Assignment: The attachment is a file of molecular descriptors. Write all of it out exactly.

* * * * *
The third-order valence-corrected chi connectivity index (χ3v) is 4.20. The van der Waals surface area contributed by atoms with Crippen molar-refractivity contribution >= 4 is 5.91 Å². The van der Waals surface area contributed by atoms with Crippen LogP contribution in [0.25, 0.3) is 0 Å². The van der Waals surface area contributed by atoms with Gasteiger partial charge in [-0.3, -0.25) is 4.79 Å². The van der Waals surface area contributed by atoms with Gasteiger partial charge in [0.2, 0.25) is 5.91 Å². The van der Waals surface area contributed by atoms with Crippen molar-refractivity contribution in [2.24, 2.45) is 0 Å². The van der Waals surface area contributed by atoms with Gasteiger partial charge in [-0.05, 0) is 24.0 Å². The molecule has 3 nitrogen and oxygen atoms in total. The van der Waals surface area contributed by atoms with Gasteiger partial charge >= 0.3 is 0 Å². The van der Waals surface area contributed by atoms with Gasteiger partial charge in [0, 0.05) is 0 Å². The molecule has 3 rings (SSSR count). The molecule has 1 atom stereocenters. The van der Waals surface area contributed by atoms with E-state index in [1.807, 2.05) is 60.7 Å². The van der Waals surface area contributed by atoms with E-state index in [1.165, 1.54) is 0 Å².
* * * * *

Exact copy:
The third-order valence-corrected chi connectivity index (χ3v) is 4.20. The van der Waals surface area contributed by atoms with Crippen molar-refractivity contribution >= 4 is 5.91 Å². The van der Waals surface area contributed by atoms with Crippen LogP contribution in [0.25, 0.3) is 0 Å². The van der Waals surface area contributed by atoms with Gasteiger partial charge in [-0.3, -0.25) is 4.79 Å². The van der Waals surface area contributed by atoms with Gasteiger partial charge in [0.2, 0.25) is 5.91 Å². The van der Waals surface area contributed by atoms with Crippen molar-refractivity contribution in [2.24, 2.45) is 0 Å². The van der Waals surface area contributed by atoms with Gasteiger partial charge in [-0.05, 0) is 24.0 Å². The molecule has 3 nitrogen and oxygen atoms in total. The van der Waals surface area contributed by atoms with Gasteiger partial charge >= 0.3 is 0 Å². The van der Waals surface area contributed by atoms with Gasteiger partial charge in [0, 0.05) is 0 Å². The molecule has 3 rings (SSSR count). The molecule has 1 atom stereocenters. The van der Waals surface area contributed by atoms with E-state index in [1.807, 2.05) is 60.7 Å². The van der Waals surface area contributed by atoms with E-state index in [1.165, 1.54) is 0 Å².